An old-school whuppin! Review

Legends of Wrestling Info


  • N/A


  • 1 - 4


  • Acclaim


  • Acclaim

Release Date

  • 01/01/1970
  • Out Now


  • GameCube
  • PS2
  • Xbox


An old-school whuppin!

Seeing the title Legends of Wrestling on the box cover filled me with
excitement. Since I’m an avid wrestling fan, the thought of playing as Jimmy
“Superfly” Snuka, “Superstar” Billy Graham, and of course Captain Lou Albano
among other greats was truly enticing. Being an experienced game reviewer and
seeing Acclaim’s logo on the box, however, served to dampen my spirits.

Acclaim is no stranger to the wrestling genre. With the release of WWF
on the PSOne, Acclaim gave fans the first really good American wrestling
game. Not resting on their laurels, Acclaim proceeded to make several more wrestling
games, each worse than the last. In fact, I am a firm believer that ECW:Anarchy
, their last PSOne title, was a major contributing factor to that federation’s

Legends of Wrestling, I’m happy to say, isn’t a chump like Anarchy
. But it ain’t a champ, either.

After regurgitating the same tired fighting engine a half dozen times, the
developers have replaced it with their new “ISP” grapple system. The Intermediate
Start Position (ISP) begins whenever you “lock up” with an opponent. Once this
is initiated, you press one of four move buttons, which in turn initiates a
secondary ISP like “Belly to Belly” position for suplexes, or “Head Between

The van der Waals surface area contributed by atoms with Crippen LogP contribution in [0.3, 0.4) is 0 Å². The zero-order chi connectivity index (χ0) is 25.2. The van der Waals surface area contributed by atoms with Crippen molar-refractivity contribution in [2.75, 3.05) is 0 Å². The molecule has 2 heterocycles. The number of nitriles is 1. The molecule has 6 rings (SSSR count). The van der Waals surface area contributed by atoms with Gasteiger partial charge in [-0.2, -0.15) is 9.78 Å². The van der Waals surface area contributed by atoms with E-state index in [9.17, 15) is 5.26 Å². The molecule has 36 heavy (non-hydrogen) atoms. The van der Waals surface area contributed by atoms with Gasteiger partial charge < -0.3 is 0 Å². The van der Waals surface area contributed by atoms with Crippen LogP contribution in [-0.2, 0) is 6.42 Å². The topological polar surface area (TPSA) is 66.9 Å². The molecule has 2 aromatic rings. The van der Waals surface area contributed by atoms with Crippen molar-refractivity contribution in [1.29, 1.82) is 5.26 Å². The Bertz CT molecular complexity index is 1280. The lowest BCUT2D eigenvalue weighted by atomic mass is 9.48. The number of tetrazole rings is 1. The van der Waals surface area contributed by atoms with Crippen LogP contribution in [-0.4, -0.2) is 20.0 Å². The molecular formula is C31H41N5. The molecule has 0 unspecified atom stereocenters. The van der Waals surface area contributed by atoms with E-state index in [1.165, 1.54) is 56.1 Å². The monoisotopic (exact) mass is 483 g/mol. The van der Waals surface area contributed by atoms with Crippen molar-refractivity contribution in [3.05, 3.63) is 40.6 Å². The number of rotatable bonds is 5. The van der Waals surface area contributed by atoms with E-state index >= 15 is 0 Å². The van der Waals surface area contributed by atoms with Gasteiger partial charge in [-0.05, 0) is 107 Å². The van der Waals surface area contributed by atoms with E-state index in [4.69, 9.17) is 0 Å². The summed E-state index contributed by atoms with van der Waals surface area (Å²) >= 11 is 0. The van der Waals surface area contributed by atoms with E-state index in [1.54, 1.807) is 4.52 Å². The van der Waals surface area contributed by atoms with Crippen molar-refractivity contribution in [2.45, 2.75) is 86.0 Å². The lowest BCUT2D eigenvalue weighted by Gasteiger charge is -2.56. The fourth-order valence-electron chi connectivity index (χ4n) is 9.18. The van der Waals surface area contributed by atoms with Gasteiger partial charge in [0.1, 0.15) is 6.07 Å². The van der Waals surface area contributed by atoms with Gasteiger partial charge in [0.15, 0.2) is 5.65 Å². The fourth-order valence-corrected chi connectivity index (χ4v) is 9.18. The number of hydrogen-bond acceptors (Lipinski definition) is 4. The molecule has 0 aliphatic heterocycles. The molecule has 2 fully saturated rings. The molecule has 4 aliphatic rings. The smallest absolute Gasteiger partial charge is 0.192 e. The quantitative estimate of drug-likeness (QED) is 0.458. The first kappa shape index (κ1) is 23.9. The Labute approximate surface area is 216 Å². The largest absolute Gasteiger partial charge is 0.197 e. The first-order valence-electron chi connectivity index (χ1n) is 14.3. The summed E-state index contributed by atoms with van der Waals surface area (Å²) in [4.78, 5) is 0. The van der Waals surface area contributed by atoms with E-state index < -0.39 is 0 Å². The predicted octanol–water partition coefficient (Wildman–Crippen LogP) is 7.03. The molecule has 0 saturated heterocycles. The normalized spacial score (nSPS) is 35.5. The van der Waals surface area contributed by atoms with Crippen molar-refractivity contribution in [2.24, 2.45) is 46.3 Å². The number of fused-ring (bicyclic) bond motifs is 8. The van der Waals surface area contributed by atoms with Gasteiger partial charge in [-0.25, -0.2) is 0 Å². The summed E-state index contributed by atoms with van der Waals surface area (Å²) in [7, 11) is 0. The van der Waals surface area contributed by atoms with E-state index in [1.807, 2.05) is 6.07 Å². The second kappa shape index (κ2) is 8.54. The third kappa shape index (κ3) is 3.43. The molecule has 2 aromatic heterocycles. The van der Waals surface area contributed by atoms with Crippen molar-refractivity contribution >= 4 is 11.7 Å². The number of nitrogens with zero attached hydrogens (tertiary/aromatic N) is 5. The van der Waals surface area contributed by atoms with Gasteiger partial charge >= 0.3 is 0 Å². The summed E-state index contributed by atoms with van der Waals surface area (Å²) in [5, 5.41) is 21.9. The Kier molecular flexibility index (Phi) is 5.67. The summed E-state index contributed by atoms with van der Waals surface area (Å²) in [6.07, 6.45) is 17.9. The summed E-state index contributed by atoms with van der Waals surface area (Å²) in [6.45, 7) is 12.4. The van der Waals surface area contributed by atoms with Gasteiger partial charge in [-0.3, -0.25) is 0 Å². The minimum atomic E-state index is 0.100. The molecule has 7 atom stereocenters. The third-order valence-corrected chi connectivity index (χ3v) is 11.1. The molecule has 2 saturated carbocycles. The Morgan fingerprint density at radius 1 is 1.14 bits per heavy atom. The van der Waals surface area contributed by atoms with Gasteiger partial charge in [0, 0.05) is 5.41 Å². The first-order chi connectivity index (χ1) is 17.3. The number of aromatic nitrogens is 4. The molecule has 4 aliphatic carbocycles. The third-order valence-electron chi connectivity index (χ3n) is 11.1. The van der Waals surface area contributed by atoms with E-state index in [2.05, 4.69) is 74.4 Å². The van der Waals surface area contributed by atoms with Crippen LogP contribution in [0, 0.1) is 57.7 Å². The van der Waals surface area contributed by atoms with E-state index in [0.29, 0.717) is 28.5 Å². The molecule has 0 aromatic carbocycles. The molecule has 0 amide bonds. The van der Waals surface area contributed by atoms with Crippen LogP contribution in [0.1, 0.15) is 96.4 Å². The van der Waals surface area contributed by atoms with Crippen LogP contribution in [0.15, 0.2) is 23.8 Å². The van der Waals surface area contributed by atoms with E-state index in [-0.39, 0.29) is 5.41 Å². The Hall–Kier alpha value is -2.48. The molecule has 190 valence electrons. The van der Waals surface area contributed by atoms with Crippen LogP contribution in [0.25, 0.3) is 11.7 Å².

Legs” for piledriver type moves. In the secondary ISP you have a few options.
Do nothing, and your grappler will perform the default move for that position.
Tap one of the four face buttons, and your man will do one of four attacks.
Sounds complex, doesn’t it? When you consider there are several ISPs for various
situations such as “running,” “turnbuckle” and others, it can be a quite confusing.

Adding to the complexity is the method for countering or reversing attacks.
When you begin a lock-up ISP move, a meter appears under your opponent’s life
bar with a reversal window. Your opponent can only reverse the move while the
meter is at ‘reversal’ level, triggering a similar meter under your life bar
with a much faster reversal window. While it’s tough to hit the window while
you’re counter-reversing, it’s damn near impossible for your opponent to hit
his next, even faster reversal window. If you’re quick enough, you can even
stop your opponent’s meter before it gets to the reverse window to begin with,
leaving your move uncontested. Again, really confusing.

The upside of all this complicated timing and maneuvering is that it works,
and works well. This system gives players an opportunity to engage in all the
maneuvering and counter maneuvering that makes wrestling fun, more so than any
other wrestling title. The downside is that the placement of the meters on the
screen forces your eyes up and away from the action. You can have the most incredible
exchange of moves, reversals and counters, and the only one who will appreciate